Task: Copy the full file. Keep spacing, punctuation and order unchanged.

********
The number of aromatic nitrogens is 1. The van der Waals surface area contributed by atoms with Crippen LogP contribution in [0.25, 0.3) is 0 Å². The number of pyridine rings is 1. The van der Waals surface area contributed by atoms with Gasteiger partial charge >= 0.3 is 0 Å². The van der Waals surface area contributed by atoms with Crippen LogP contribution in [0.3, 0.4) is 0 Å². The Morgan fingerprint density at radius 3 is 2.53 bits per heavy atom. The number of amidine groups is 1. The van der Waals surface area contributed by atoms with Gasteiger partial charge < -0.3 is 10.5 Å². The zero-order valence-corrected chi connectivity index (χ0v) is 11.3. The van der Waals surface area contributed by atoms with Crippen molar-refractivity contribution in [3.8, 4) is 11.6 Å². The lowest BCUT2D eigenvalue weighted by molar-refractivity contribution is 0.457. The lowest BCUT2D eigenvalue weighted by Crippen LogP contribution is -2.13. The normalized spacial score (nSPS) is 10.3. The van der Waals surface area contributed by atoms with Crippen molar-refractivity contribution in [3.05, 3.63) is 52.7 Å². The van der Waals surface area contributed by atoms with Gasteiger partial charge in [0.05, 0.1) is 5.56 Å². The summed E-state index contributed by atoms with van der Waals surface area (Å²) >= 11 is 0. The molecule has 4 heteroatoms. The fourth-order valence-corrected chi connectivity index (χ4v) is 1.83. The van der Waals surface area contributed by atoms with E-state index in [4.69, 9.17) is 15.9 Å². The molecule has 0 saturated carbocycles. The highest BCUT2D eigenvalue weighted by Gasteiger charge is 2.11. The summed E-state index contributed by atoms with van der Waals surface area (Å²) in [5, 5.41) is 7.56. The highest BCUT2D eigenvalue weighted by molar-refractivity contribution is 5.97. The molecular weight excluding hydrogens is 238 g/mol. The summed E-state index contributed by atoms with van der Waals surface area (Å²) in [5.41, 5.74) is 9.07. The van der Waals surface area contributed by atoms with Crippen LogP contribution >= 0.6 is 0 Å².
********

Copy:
The number of aromatic nitrogens is 1. The van der Waals surface area contributed by atoms with Crippen LogP contribution in [0.25, 0.3) is 0 Å². The number of pyridine rings is 1. The van der Waals surface area contributed by atoms with Gasteiger partial charge >= 0.3 is 0 Å². The van der Waals surface area contributed by atoms with Crippen LogP contribution in [0.3, 0.4) is 0 Å². The Morgan fingerprint density at radius 3 is 2.53 bits per heavy atom. The number of amidine groups is 1. The van der Waals surface area contributed by atoms with Gasteiger partial charge < -0.3 is 10.5 Å². The zero-order valence-corrected chi connectivity index (χ0v) is 11.3. The van der Waals surface area contributed by atoms with Crippen molar-refractivity contribution in [3.8, 4) is 11.6 Å². The lowest BCUT2D eigenvalue weighted by molar-refractivity contribution is 0.457. The lowest BCUT2D eigenvalue weighted by Crippen LogP contribution is -2.13. The normalized spacial score (nSPS) is 10.3. The van der Waals surface area contributed by atoms with Crippen molar-refractivity contribution in [3.05, 3.63) is 52.7 Å². The van der Waals surface area contributed by atoms with Gasteiger partial charge in [0.05, 0.1) is 5.56 Å². The summed E-state index contributed by atoms with van der Waals surface area (Å²) >= 11 is 0. The molecule has 4 heteroatoms. The fourth-order valence-corrected chi connectivity index (χ4v) is 1.83. The van der Waals surface area contributed by atoms with E-state index in [4.69, 9.17) is 15.9 Å². The molecule has 0 saturated carbocycles. The highest BCUT2D eigenvalue weighted by Gasteiger charge is 2.11. The summed E-state index contributed by atoms with van der Waals surface area (Å²) in [5, 5.41) is 7.56. The highest BCUT2D eigenvalue weighted by molar-refractivity contribution is 5.97. The molecular weight excluding hydrogens is 238 g/mol. The summed E-state index contributed by atoms with van der Waals surface area (Å²) in [5.41, 5.74) is 9.07. The van der Waals surface area contributed by atoms with Crippen LogP contribution >= 0.6 is 0 Å².